Salomar and the Bird

Submitted into Contest #8 in response to: Write a story about an adventure in space. ... view prompt

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Science Fiction

Salomar Barak groaned.  The groan pulled her into consciousness.  She opened her eyes, surveyed her surroundings, and almost cried.  The freighter, her freighter, her beautiful Flaming Salomardor lay scattered about her, broken into hundreds of pieces. Held upside down by the safety webbing of her captain's lounge, she looked over what remained of the cockpit.

“Computer?”

“Yes.”

“You still work?”  For a moment, Salomar dared to hope.

“Not for long.”

“What happened?  Where are we?”

“One, what happened? Unknown sound blast as we jumped.”

“Energy blast?  Sound?  From who?  From where?  I don’t remember any ships in our gate.”

“Records indicate blast from this ship.”

This ship?  How?”

“Two, where are we? Planet unknown.  Not in my charts.  Air is compatible for humans and other life forms.  No time to discover if life is on planet, or what kind.”

“Computer, is any of this ship salvageable?”

“Negative”

“The cargo?”

“Unknown.” 

At first, the monotone voice of the computer was reassuring. As the gravity of the situation sunk in, Salomar wished for better news.

“Damn!  Of all the unknown, uncharted planets I had to pick for a crash, it had to be a water-world.  How can anyone survive, breathing this wet air?”  She listened, and heard none of her cargo call.  She also heard no noises from the water indicating flesh eaters at a feast.  Swallowing the pain of losing her ship, her savings, and her dreams, she cut the webbing of the Captain’s lounge and lowered herself into the water.  Carefully, she picked her way through the flotsam and jetsam of what had once been the beautiful Flaming Salomardor.  She allowed her tears to fall.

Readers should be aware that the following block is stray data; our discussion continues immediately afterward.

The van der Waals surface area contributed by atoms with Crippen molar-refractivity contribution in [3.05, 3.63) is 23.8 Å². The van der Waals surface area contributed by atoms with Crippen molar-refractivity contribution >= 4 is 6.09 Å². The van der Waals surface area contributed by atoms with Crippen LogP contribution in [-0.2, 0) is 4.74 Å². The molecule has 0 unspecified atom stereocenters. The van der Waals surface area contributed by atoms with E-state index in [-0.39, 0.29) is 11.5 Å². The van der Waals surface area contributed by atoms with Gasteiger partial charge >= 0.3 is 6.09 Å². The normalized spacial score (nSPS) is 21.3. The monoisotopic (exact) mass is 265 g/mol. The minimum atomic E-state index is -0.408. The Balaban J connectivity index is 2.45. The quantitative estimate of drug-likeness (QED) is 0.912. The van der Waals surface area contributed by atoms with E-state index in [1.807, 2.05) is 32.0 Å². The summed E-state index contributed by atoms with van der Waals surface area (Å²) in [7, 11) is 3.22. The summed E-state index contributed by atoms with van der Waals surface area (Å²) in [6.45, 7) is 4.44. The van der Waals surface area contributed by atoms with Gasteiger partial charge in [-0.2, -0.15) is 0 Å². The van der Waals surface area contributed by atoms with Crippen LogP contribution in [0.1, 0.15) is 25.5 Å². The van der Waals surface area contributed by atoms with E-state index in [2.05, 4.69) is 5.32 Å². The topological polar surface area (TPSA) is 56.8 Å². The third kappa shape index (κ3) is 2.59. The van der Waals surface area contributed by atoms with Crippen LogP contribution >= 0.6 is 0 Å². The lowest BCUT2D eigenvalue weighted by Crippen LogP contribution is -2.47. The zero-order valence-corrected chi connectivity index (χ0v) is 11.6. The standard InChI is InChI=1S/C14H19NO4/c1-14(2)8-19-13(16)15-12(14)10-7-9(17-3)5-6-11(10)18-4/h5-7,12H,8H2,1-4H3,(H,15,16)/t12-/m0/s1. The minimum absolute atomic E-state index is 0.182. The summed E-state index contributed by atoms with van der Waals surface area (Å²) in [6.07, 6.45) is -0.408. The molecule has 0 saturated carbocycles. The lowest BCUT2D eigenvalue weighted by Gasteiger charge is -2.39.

The air, foul with a green fog that drifted aimlessly in layered tendrils, caressed her with inquisitive fingers.  The water was warm, and where she stood, was shallow.  And one or the other, or both, stunk of rotten eggs.  The sunlight added an eerie glow.  To the west, mountains loomed. 

“Warning!  Warning!  Warning!  Fuel pod leak.  Fuel pod leak.  Warning!”

“Frap!  Just what I need.  I can’t even stay at what’s left of the ship until rescue.  Not that there’s much to stay at.

“I’d best check the cargo before I take off.  I doubt any of His Royal Majesty’s Pet Purple Birds survived, but on the chance one did....” The thought, muttered, trailed off into swallowing silence.  

Salomar waded to what remained of the cargo bay.  Several broken eggs coagulated on the surface of the sea.  Nine dead birds floated among them, dead parents guarding their equally dead children.  “One bird missing--probably trapped under something.  Well, I can’t stick around looking for it, even if it is a royal bird. A royal pain, if you ask me.”  She slogged back to the cockpit and searched out her emergency kit.  What she found was already waterlogged into mush and useless.  The beacon was dry, and as long as it remained dry, would work.  She hoped.  She quickly stuffed a few rations not yet soaked into her ship-shirt pockets, along with a small signal light, and prayed the pocket seals would hold.

“Computer?”

“Warning!  Warning! Warn….”

“Oh, shut up, will you?  I know about the leak.”  The computer did not shut up.  

The action of her movements, the focus on what needed to be done dried her tears, but did not ease her pain.  All her life she wanted to go to the stars.  She saved every credit she could earn.  She hired onto a freighter and gladly did whatever scut work she was assigned.  Her own time she spent at the computer learning all she could about each and every job it took to run a ship, and how to pilot a ship through the void.

She applied for a job in hydraulics.  No one liked hydraulics – literally, the ‘stink’ job on board.  Accepted, she soon was in charge.